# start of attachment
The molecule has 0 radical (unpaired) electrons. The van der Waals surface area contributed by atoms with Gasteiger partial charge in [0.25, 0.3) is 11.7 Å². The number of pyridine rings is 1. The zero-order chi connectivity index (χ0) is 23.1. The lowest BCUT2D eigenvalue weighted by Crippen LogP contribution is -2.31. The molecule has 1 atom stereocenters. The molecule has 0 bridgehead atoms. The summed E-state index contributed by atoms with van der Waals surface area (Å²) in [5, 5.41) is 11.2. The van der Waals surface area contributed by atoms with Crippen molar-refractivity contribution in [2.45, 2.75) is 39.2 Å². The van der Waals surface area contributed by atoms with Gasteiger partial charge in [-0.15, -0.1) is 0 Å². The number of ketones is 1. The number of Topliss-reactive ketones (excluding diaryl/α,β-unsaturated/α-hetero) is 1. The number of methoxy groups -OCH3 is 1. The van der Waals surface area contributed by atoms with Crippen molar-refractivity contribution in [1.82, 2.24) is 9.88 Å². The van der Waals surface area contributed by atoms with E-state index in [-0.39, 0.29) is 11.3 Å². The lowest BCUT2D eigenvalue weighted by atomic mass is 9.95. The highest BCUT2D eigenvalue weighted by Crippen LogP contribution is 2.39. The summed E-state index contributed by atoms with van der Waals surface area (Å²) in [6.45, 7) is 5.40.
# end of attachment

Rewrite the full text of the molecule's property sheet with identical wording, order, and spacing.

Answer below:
The molecule has 0 radical (unpaired) electrons. The van der Waals surface area contributed by atoms with Gasteiger partial charge in [0.25, 0.3) is 11.7 Å². The number of pyridine rings is 1. The zero-order chi connectivity index (χ0) is 23.1. The lowest BCUT2D eigenvalue weighted by Crippen LogP contribution is -2.31. The molecule has 1 atom stereocenters. The molecule has 0 bridgehead atoms. The summed E-state index contributed by atoms with van der Waals surface area (Å²) in [5, 5.41) is 11.2. The van der Waals surface area contributed by atoms with Crippen molar-refractivity contribution in [2.45, 2.75) is 39.2 Å². The van der Waals surface area contributed by atoms with Gasteiger partial charge in [-0.15, -0.1) is 0 Å². The number of ketones is 1. The number of Topliss-reactive ketones (excluding diaryl/α,β-unsaturated/α-hetero) is 1. The number of methoxy groups -OCH3 is 1. The van der Waals surface area contributed by atoms with Crippen molar-refractivity contribution in [1.82, 2.24) is 9.88 Å². The van der Waals surface area contributed by atoms with E-state index in [-0.39, 0.29) is 11.3 Å². The lowest BCUT2D eigenvalue weighted by atomic mass is 9.95. The highest BCUT2D eigenvalue weighted by Crippen LogP contribution is 2.39. The summed E-state index contributed by atoms with van der Waals surface area (Å²) in [6.45, 7) is 5.40.